False Security Claims and the Big Lie of Advertising
What happens when we actually need security, like mailing packages? Here we experience failure. In March of 2005, I purchased a 2″ X 36″ Mailing Tube from a company called “Supply Side” at the UPS Columbia University Store in New York City. I used this to mail from New York City a poster to my home address in Europe. Any ex-ray system would detect a paper poster in a cardboard tube. Yet, the “security” system of the tube itself was defective. After mailing, the tube was bent in several places with large indentations in the tube. The poster was creased in several places and torn. Moreover, I received the tube with both plastic ends missing. The manufacturer’s statements on the tube M-145 claim the following:
1) “goes the distance”
2) “Certified Heavy Duty”
3) “protects items without folding”
4) “meets packaging requirements”
As for item 1, the claim is patently false and amounts to false advertising. As for item 2, heavy duty, the several indentations suggests another false claim. As for item 3, it is a meaningless and misleading statement: what good is it to have the tube protected when mailing it unfolded, if it is not protected after shipping. As for item 4, I can’t understand this claim except to say that the negligence of the postal service and regulatory authorities allows the company to continue to manufacture products that are largely worthless in their ability to meet their stated goals. Despite my belief in the importance of American manufacturing, I was disappointed because I ended up buying junk.
The Sad End of Antitrust and Corporate Ersatz Bonding
A few years ago, I purchased an AT&T mobile phone. The company was subsequently purchased by Cingular. I recently attempted to service this prepaid AT&T mobile phone when visiting New York during this holiday season. Instead I was given a lesson about the cynical and money grubbing way in which the company allowed service for former AT&T customers to deteriorate. The merger simply was orchestrated to drive out another competitor and was not in the interest of the public and hence-in retrospect-should have been declared illegal. Given the dismal state of the anti-trust movement in the U.S. these days, perhaps my views are anachronistic. Yet given the widespread corporate corruption that we have seen in American business these last several years, it is an anachronism that I can comfortably live with. What companies do provide is what political philosopher Marcus Raskin once called “ersatz bonding,” a phony sense of comradeship.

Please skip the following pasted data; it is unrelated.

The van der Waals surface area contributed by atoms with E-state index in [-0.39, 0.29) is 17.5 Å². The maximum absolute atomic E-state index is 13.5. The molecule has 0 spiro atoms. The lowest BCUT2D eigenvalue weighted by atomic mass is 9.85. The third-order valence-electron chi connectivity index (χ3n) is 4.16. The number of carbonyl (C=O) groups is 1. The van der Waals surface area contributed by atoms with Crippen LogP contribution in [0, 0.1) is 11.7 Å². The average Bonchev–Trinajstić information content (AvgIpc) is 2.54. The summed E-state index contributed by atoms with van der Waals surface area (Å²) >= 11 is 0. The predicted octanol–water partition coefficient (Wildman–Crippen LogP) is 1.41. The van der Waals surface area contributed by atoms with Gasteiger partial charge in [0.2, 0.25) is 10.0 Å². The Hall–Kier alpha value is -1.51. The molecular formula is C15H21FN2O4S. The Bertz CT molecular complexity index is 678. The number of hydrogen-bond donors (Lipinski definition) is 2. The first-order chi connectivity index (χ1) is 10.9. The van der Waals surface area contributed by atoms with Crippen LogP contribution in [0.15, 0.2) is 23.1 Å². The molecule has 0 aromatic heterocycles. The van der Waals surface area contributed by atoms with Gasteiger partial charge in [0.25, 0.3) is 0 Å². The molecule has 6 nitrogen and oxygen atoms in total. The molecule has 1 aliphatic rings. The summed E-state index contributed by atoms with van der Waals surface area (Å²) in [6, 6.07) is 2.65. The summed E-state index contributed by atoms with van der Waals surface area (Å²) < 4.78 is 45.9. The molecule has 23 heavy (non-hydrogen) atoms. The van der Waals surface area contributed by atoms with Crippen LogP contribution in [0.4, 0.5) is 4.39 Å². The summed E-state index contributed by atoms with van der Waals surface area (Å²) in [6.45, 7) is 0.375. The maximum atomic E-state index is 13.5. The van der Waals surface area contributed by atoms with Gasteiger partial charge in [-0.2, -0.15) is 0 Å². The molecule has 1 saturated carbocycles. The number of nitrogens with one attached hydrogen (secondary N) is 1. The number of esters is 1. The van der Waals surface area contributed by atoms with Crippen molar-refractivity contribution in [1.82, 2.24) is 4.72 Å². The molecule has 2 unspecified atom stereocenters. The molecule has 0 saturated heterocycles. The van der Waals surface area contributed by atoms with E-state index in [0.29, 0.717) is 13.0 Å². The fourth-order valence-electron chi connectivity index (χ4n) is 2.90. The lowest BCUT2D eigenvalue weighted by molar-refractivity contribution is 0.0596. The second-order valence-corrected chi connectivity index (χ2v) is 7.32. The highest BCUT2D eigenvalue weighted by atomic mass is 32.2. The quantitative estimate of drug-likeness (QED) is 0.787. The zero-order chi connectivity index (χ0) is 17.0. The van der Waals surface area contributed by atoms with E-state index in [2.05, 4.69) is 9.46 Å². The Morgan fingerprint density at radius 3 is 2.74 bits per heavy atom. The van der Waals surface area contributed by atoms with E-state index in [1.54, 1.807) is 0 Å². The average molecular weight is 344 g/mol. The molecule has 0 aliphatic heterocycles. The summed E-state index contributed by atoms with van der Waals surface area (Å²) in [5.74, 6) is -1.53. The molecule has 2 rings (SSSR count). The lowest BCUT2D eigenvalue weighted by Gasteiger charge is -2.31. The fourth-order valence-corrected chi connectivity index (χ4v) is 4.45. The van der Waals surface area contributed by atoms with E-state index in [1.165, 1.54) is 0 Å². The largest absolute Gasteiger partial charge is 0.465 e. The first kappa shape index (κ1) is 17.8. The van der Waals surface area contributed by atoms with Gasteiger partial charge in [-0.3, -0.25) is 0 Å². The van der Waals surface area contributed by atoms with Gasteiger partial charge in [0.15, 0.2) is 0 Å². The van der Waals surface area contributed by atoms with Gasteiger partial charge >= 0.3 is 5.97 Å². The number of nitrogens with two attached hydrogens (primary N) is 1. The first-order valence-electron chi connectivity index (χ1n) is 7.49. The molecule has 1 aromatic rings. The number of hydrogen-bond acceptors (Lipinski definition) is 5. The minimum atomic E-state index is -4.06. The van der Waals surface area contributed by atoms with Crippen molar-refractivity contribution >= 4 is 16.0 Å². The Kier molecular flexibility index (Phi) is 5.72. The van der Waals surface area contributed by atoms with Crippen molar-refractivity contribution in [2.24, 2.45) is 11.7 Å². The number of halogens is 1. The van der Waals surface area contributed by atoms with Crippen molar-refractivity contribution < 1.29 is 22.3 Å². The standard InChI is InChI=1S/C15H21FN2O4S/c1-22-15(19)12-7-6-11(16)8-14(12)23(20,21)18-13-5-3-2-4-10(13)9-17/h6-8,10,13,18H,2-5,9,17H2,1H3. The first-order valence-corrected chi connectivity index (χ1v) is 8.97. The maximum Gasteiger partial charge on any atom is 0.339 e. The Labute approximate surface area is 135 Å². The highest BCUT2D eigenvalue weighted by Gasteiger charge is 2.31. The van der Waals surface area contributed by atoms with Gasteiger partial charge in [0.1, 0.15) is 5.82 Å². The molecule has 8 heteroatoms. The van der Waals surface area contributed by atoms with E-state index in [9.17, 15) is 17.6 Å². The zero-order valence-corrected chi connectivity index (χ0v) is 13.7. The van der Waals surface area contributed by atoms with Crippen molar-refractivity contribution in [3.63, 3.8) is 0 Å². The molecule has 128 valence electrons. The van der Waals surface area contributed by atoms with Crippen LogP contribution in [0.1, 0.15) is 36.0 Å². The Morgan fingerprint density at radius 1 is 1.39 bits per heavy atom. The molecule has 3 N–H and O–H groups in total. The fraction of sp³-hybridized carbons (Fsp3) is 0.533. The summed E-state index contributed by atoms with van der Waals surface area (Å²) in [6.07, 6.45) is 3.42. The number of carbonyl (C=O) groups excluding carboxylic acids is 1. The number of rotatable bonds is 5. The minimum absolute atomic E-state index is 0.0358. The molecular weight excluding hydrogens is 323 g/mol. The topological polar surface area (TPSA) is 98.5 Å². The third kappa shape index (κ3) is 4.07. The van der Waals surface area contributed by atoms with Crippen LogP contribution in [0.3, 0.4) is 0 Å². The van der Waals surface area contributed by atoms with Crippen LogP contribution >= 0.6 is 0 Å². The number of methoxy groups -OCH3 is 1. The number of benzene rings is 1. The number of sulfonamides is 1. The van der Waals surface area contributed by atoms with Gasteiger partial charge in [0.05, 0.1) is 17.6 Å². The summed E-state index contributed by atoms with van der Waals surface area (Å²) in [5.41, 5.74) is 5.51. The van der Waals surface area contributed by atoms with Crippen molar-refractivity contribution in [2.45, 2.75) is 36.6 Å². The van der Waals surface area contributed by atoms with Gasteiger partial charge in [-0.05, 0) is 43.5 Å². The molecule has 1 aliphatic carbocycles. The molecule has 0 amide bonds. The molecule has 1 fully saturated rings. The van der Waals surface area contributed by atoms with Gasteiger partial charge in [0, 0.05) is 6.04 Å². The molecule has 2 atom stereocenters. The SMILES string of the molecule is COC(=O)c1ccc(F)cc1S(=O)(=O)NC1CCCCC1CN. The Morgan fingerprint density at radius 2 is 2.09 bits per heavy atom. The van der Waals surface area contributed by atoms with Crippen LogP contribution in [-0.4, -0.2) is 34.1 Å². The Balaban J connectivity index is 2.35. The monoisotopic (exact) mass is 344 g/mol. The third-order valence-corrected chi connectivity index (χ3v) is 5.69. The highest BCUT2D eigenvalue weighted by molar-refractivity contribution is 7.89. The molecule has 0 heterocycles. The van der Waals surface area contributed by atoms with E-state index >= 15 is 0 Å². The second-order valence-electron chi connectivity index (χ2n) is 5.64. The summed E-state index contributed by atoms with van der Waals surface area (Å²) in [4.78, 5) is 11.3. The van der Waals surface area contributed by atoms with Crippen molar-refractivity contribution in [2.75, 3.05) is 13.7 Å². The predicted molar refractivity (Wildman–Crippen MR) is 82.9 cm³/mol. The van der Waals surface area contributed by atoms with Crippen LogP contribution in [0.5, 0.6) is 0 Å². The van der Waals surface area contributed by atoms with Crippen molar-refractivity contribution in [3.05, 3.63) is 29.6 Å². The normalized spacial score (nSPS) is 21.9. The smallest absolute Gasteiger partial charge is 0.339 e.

I visited several Cingular stores, a Duane Reade drugstore, and learned from a sales person that service was no longer available on these phones. One such person, a “Lead Retail Sales Consultant” in New York City, offered to sell me a prepaid card “that might not work” but was not “refundable.” I became rather annoyed with this vision of “kindness” which amounted to this: I will sell you a product for about $25 bucks that might not work and for which you won’t get your money back in furtherance of the new mega company resulting from merger with AT&T’s mobile phone division.
I have had a great deal of acquaintance with different economic theories as part of my work as a social scientist, but the only explanation I can give for what transpired is simple stupidity. The Cingular company has Orwellian slogans as part of their “branding” like “raising the bar” and promotes faux public interest announcements in movie theatres about keeping cell phones quiet. While the company might have served the public interest by providing a free exchange of AT&T for Cingular telephones, they instead use their corporate monopoly to promote public relations advertisements.
Made in China: The Anti-Jobs Program
An American friend of mine explained that he tries to avoid buying products made in China because of the country’s horrific human rights practices and the contributions of Chinese manufacturing to American industrial decay. I half agreed with his attempt to resist, but had in the course of making what I considered normal purchases in the U.S. found that the room for maneuver practically nil. Almost everything was “Made in China.” I needed pajamas. Made in China. I bought a new cell phone. Made in China (by a Japanese firm). I bought a magic marker with waterproof ink. Made in China. I bought catnip for the cat. Made in China.